In the past month or so, I’ve learned an awful lot about the book series/movie, The Hunger Games. I’m not an ardent fan yet, but all of the hoopla has made me decide that I’m going to tackle the books and the movie one day soon. But the non-stop Hunger Games buzz has also done a number on my appetite. I can’t be the only one. Listening to people say “hunger” repeatedly, regardless of context, makes me feel like no matter what I’ve just eaten, I could go for seconds immediately. These constant food thoughts also started me thinking about the best uses of food in iOS games.
No conversation about food app games can really begin without mentioning Fruit Ninja ($0.99) first. There are imitators and impostors to the throne, but the precise finger-slicing controls and frantic fun that comes with chopping up food that’s thrown into the air like juggling pins can’t be beaten. Numerous updates to the game have added new backgrounds and modes of play, which have only increased its replay value, but Fruit Ninja is a game that would be just as fun to play on a blank background with its basic ‘fruit slicing ‘til you drop’ game mode.
Frantic food games aren’t limited to fruit on the iPhone, either. Burger Bustle (Full) ($1.99) puts your grill-work and restaurant management skills to the test in a battle to keep a steady steam of hungry, hungry people happy. Players have to get the grill stations working at top speed and then also dole out the food to the customers before they get too cranky. Each level of the game comes with specific tasks to complete under the given time limit. It might not be as twitchy as Fruit Ninja, but Burger Bustle isn’t far off.
Stand O’Food 3 Full ($4.99) might look a lot like Burger Bustle, but it plays a lot closer to a mix of Root Beer Tapper and Burger Time. Like arcade classic Tapper, players have to grab food items from several long counters and deliver them to customers, but like Burger Time, the player first has to assemble the food item from various pieces. Burgers need buns, a patty, lettuce and a tomato, for instance.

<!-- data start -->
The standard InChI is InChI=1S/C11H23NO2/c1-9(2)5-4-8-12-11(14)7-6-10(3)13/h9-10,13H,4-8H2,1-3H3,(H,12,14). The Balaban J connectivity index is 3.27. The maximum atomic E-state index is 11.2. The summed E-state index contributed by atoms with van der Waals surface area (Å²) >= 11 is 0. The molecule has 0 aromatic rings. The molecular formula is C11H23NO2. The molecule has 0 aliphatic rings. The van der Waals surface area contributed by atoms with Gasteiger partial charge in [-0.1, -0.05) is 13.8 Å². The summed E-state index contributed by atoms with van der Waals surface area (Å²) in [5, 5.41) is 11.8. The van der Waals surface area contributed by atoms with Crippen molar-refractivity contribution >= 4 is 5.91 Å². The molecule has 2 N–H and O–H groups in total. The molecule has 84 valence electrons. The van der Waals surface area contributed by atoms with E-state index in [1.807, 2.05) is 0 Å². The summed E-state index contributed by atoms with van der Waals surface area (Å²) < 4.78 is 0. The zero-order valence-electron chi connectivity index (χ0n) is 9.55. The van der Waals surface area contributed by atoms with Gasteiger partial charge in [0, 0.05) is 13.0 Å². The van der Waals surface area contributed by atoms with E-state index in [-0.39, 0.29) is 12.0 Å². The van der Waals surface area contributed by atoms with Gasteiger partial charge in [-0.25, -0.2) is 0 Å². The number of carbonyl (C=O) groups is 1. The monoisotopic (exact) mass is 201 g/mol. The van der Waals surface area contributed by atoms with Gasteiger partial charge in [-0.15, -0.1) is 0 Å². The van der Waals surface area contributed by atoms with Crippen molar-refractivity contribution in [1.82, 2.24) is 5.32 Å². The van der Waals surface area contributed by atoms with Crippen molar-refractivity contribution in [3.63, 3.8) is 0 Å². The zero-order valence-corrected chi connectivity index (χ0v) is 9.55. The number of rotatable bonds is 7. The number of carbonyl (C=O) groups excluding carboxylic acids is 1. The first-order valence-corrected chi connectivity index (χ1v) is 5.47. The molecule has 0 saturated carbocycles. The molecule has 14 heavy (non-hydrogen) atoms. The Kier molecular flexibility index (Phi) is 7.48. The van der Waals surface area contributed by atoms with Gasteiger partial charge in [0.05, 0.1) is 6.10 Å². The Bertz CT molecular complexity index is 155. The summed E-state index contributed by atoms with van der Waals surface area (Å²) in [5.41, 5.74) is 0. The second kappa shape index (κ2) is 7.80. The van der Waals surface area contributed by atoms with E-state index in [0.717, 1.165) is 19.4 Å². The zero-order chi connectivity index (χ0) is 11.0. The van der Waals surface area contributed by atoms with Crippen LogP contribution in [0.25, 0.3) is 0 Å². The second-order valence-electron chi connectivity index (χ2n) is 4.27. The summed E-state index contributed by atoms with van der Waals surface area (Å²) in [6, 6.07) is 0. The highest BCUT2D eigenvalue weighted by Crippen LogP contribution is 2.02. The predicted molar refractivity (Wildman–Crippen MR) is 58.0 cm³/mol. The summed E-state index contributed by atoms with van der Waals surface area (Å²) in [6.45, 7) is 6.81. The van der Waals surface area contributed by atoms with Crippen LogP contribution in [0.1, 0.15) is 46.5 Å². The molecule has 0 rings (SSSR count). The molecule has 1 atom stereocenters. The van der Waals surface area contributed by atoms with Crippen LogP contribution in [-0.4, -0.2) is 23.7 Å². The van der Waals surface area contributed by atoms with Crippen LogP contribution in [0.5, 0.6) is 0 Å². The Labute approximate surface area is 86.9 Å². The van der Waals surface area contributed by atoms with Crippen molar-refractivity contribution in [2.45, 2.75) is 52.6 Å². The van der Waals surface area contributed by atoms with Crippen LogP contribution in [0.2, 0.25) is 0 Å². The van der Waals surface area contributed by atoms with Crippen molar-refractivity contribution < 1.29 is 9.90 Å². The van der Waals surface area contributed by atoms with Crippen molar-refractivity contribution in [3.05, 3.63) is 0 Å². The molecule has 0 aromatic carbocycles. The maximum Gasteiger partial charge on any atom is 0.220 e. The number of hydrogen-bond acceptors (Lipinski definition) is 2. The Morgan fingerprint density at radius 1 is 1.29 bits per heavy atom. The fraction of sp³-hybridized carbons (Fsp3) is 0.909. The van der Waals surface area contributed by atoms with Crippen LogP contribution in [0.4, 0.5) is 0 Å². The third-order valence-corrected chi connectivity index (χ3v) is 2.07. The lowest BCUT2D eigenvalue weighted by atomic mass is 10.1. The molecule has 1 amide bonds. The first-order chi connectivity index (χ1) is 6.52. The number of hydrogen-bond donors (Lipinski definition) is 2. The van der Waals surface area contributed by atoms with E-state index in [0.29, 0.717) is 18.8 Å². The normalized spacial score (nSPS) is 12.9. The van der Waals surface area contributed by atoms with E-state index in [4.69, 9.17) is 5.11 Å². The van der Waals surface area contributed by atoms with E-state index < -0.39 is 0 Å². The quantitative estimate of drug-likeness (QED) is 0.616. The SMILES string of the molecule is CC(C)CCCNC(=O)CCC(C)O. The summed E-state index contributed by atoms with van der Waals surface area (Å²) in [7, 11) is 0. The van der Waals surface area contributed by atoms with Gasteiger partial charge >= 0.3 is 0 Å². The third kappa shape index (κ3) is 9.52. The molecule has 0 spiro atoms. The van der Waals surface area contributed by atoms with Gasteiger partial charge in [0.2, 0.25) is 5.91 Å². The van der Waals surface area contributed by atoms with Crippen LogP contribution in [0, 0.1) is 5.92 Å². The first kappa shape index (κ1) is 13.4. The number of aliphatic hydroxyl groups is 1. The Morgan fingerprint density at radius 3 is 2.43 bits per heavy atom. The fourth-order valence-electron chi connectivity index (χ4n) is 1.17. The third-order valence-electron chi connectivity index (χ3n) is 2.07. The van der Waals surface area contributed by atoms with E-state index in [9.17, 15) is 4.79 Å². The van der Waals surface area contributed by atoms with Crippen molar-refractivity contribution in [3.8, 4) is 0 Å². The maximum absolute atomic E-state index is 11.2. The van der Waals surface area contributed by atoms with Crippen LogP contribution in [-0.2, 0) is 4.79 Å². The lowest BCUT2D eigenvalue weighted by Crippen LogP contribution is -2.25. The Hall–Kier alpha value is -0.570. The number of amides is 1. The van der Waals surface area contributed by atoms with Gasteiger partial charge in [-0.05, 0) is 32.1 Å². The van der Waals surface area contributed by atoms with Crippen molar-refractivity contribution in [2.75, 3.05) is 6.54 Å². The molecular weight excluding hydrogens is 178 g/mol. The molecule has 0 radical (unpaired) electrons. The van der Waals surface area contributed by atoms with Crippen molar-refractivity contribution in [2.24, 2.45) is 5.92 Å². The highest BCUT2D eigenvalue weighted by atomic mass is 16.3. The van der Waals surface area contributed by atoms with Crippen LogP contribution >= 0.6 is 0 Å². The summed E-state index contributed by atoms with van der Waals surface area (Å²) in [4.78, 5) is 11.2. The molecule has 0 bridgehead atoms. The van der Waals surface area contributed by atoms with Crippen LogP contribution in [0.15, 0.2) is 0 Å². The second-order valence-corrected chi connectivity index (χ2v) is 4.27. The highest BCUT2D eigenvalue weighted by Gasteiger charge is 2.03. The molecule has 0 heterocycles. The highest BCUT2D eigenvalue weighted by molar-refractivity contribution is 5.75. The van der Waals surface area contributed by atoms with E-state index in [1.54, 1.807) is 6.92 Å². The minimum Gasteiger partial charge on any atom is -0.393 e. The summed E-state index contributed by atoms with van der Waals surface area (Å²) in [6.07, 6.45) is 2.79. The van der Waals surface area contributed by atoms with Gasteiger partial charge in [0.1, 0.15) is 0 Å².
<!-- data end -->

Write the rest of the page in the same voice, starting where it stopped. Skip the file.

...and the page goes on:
But food-based games don’t have to be dizzying to be enjoyable. I’ve been playing Coco Loco ($0.99) for weeks and I can’t get enough of it. This physics-based puzzle game lets you toss marshmallows with various super powers around cleverly constructed levels so that the “marshies” can save their marshmallow friends that have been trapped in chocolate. It sounds absurd, but the game’s best puzzles have a sort of Rube Goldberg aesthetic that makes solving them incredibly rewarding. That, and it’s fun to topple over the giant vats of hot chocolate to flood the level you are trying to complete.
But much like no conversation on food games should be started without Fruit Ninja, it’s also hard to end a story without mentioning the Nintendo DS (and now Nintendo Wii and iPhone app hit) Cooking Mama ($6.99). Although pricier than most games of its ilk, Cooking Mama’s charm, in letting players follow and create digital recipes to make delicious food that they can never actually eat, is surprisingly fun. While the app version loses major points for requiring a second fee of $8 to get the game’s additional bonus recipes, swiping your finger along the iPhone to mix, chop and stir is a blast thanks to some really fun and simple animations.
These games may all lack the stakes of the actual Hunger Games series. But they make up for it with steaks. And sometimes, that’s even better – unless you’re dead set on seeing a death match between teenagers, of course.